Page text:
He concedes that his plans to trim renewables support through the introduction of a new environmentally friendly electricity production (MEP) law will need further discussion. The new law will be given a full parliamentary reading in the spring. In its place will come an amended version of the existing system, which is based on an eco tax, known as REB, levied on all electricity except green power. The amended version will retain the REB, but apply it to green power at a reduced rate of i0.012/kWh. Meanwhile, the existing production incentive of NLG 0.02/kWh will remain in place for wind and solar -- and tax breaks to encourage renewables investment, due to be scrapped, will also be retained until new legislation is adopted.
Van Eijck describes the interim support system while the MEP is further discussed as "less favourable, but nevertheless fiscally sound." Until now, the exemption of green power from the REB has allowed customers to buy it for the same rate as grey power. The new REB tax on green power changes this balance, but is far less than the EUR 0.029/kWh proposed in the MEP law.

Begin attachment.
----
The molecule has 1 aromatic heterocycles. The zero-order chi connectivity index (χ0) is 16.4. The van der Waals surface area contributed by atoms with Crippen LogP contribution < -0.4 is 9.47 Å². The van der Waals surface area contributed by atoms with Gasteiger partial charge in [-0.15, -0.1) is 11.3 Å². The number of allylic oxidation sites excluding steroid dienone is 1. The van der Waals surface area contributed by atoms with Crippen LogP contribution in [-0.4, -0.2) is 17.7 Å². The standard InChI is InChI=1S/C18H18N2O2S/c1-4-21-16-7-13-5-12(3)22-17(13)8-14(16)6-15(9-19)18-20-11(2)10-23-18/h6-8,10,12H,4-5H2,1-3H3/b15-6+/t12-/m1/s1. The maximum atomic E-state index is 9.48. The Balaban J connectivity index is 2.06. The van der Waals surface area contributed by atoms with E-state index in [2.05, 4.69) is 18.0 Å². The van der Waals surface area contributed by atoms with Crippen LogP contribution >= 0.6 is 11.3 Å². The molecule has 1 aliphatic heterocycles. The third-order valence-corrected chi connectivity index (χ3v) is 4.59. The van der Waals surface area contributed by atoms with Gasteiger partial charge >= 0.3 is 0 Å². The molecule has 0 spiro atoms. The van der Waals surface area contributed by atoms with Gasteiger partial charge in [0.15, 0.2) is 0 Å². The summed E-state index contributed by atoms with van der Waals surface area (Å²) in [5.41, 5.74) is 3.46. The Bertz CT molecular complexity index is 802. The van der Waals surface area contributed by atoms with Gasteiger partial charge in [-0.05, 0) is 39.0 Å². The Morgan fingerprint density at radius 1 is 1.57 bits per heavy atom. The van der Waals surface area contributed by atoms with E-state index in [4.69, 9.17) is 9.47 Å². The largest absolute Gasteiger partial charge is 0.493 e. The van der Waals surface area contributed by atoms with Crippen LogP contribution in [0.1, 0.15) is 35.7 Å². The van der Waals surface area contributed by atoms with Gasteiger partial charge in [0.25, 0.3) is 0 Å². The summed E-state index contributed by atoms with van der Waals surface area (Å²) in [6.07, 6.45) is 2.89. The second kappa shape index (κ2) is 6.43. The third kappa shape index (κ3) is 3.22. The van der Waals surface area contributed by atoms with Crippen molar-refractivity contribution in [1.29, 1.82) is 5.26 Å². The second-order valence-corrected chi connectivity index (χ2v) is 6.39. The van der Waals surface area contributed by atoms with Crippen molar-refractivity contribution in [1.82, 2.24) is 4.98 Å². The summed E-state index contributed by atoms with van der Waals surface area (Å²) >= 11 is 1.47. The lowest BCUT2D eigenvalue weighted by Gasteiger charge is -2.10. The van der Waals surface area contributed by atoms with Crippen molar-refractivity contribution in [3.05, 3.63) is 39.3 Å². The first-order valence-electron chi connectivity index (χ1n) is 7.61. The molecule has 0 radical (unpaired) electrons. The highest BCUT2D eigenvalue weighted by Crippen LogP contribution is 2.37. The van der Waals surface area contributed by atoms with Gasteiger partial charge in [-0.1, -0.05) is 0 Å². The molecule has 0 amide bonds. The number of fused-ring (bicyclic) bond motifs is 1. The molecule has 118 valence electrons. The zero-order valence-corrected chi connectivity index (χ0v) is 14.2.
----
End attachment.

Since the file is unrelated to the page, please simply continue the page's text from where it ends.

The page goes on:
A major change is that the production incentive retained for wind and solar is no longer applicable to hydro and biomass, with the aim of stopping a considerable flow of Dutch tax revenues to foreign producers. To meet the consumer demand for green power, much of it had to be imported.